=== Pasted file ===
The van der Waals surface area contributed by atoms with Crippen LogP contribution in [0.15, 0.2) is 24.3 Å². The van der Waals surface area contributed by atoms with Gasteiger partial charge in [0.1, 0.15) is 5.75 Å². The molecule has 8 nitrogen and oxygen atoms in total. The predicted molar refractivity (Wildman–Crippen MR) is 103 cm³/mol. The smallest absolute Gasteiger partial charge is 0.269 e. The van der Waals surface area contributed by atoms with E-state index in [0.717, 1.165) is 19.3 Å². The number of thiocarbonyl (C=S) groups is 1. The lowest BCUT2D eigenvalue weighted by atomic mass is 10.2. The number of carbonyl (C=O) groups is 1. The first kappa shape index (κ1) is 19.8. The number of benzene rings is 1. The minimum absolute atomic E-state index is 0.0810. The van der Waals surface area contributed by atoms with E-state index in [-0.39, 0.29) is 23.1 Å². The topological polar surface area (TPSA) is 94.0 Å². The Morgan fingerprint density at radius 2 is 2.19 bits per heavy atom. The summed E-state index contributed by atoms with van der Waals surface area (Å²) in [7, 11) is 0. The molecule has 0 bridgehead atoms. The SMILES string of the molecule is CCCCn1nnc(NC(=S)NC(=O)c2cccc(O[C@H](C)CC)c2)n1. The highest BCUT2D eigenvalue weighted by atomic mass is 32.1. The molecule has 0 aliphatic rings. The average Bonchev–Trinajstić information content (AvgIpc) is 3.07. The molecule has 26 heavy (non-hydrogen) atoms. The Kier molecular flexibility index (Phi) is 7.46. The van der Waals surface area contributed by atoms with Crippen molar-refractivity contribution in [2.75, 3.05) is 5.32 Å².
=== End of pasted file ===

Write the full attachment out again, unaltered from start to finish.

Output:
The van der Waals surface area contributed by atoms with Crippen LogP contribution in [0.15, 0.2) is 24.3 Å². The van der Waals surface area contributed by atoms with Gasteiger partial charge in [0.1, 0.15) is 5.75 Å². The molecule has 8 nitrogen and oxygen atoms in total. The predicted molar refractivity (Wildman–Crippen MR) is 103 cm³/mol. The smallest absolute Gasteiger partial charge is 0.269 e. The van der Waals surface area contributed by atoms with E-state index in [0.717, 1.165) is 19.3 Å². The number of thiocarbonyl (C=S) groups is 1. The lowest BCUT2D eigenvalue weighted by atomic mass is 10.2. The number of carbonyl (C=O) groups is 1. The first kappa shape index (κ1) is 19.8. The number of benzene rings is 1. The minimum absolute atomic E-state index is 0.0810. The van der Waals surface area contributed by atoms with E-state index in [-0.39, 0.29) is 23.1 Å². The topological polar surface area (TPSA) is 94.0 Å². The Morgan fingerprint density at radius 2 is 2.19 bits per heavy atom. The summed E-state index contributed by atoms with van der Waals surface area (Å²) in [7, 11) is 0. The molecule has 0 bridgehead atoms. The SMILES string of the molecule is CCCCn1nnc(NC(=S)NC(=O)c2cccc(O[C@H](C)CC)c2)n1. The highest BCUT2D eigenvalue weighted by atomic mass is 32.1. The molecule has 0 aliphatic rings. The average Bonchev–Trinajstić information content (AvgIpc) is 3.07. The molecule has 26 heavy (non-hydrogen) atoms. The Kier molecular flexibility index (Phi) is 7.46. The van der Waals surface area contributed by atoms with Crippen molar-refractivity contribution in [2.75, 3.05) is 5.32 Å².